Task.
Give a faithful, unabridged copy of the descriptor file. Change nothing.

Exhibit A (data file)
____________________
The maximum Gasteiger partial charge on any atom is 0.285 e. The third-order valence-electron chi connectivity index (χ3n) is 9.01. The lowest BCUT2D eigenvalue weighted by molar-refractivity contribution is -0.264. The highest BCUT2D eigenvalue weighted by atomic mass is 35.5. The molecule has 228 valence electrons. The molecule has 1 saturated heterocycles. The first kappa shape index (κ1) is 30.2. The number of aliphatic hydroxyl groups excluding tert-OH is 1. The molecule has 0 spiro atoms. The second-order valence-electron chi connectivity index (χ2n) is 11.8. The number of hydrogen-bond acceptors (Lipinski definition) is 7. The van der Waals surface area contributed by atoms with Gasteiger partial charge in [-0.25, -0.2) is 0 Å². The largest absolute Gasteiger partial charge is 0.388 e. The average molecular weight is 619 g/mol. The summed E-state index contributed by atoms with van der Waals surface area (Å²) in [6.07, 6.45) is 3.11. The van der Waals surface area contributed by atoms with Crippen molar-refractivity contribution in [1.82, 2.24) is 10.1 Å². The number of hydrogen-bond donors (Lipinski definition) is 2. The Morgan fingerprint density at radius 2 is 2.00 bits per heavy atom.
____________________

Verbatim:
The maximum Gasteiger partial charge on any atom is 0.285 e. The third-order valence-electron chi connectivity index (χ3n) is 9.01. The lowest BCUT2D eigenvalue weighted by molar-refractivity contribution is -0.264. The highest BCUT2D eigenvalue weighted by atomic mass is 35.5. The molecule has 228 valence electrons. The molecule has 1 saturated heterocycles. The first kappa shape index (κ1) is 30.2. The number of aliphatic hydroxyl groups excluding tert-OH is 1. The molecule has 0 spiro atoms. The second-order valence-electron chi connectivity index (χ2n) is 11.8. The number of hydrogen-bond acceptors (Lipinski definition) is 7. The van der Waals surface area contributed by atoms with Gasteiger partial charge in [-0.25, -0.2) is 0 Å². The largest absolute Gasteiger partial charge is 0.388 e. The average molecular weight is 619 g/mol. The summed E-state index contributed by atoms with van der Waals surface area (Å²) in [6.07, 6.45) is 3.11. The van der Waals surface area contributed by atoms with Crippen molar-refractivity contribution in [1.82, 2.24) is 10.1 Å². The number of hydrogen-bond donors (Lipinski definition) is 2. The Morgan fingerprint density at radius 2 is 2.00 bits per heavy atom.